While we know that law enforcement is an effective and essential tool in combating the violent crime associated with illegal drug use in communities throughout our nation, treatment for the individual abuser is also important. Our FY 2002 budget request includes $14 million to expand residential substance abuse treatment in federal and state prison systems. We know that inmates receiving drug treatment are 73% less likely to be re-arrested, and 44 percent less likely to use drugs than those who received no treatment at all. The President has requested that the Attorney General come up with a comprehensive plan to ensure that our federal prisons are drug-free, to expand drug testing for probationers and parolees, and the to strengthen our system of drug courts across the nation. Once the plan is developed and implemented, there will be a positive effect for communities and law enforcement officers across our Nation.
One of my priorities as Deputy Attorney General is to increase diversity at the Department. This is an issue of great importance to the Department. In private practice, I had an opportunity to litigate against every division at the Department of Justice but I saw very few minority attorneys representing the United States in federal court or across the table from me. The Department has a diversity plan and we are dedicated to working hard and devoting resources toward improving it. We plan to do this, not only for the litigating divisions at Justice, but also the FBI, DEA, U.S. Marshals and all other agencies at the Department because there are similar concerns at those agencies. Now that I am in a position to do something about the issue, I intend to do so.
That leads me to another area of primary importance, which is combating racial profiling. Whether perceived or reality - as it is for many of us - racial profiling is a prevalent issue of concern across the country. Studies have shown that citizens believe that police are engaging in racial profiling. Studies have also shown that many police officers do not believe that the practice exists.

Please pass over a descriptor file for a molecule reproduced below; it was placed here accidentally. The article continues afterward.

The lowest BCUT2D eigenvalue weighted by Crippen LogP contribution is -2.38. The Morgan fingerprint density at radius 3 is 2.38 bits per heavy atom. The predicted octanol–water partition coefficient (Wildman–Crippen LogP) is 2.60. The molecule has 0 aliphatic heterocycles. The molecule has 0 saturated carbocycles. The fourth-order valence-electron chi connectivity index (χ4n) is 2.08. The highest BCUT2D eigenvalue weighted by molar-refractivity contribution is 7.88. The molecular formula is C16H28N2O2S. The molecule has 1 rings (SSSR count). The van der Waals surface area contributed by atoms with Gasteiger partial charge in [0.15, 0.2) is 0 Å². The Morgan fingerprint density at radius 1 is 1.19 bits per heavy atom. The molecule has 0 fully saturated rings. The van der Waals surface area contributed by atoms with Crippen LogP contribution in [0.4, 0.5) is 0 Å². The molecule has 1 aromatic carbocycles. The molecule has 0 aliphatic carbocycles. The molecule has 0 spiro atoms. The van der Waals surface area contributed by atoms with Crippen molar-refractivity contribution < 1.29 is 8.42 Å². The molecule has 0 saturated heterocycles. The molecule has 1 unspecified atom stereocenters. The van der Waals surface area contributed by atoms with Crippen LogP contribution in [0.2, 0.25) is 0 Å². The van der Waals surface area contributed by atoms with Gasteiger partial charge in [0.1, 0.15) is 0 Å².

That's one reason why your work in this area is so important. You are law enforcement and you know racial profiling exists. Many of us have our own stories of profiling. I know I have mine.
I commend NOBLE for its work on the forefront of this issue. NOBLE's report on racial profiling - including the recommendations to the Department - is excellent. Your training program on racial profiling has been innovative and will continue to be well received. I cannot over-emphasize the importance of your commitment to this issue.
The Department is at work on combating racial profiling. The President and Attorney General have made clear that the Department will take a leadership role in addressing this issue. In February 2001, the President directed the Attorney General to review the use of race by Federal law enforcement authorities. The Attorney General has directed that I conduct a review of the policies of practices of federal law enforcement agencies to determine the nature and extent of any racial profiling. We expect to report to the President on our findings in the fall. We realize that we need to do all we can to address this issue on a federal level. The Department also looks forward to working in a partnership with NOBLE on this issue at a federal and state and local level. Your expertise is invaluable in combating this problem.
This is a great opportunity for me to have a homecoming to the law enforcement community. One of my colleagues told me that we need not be of one mind all the time as long as we are of one purpose. I look forward to exchanging ideas and working closely with all you for the purpose of improving our system of justice. And to make certain that all Americans, regardless of their backgrounds, trust and have confidence in our criminal justice system.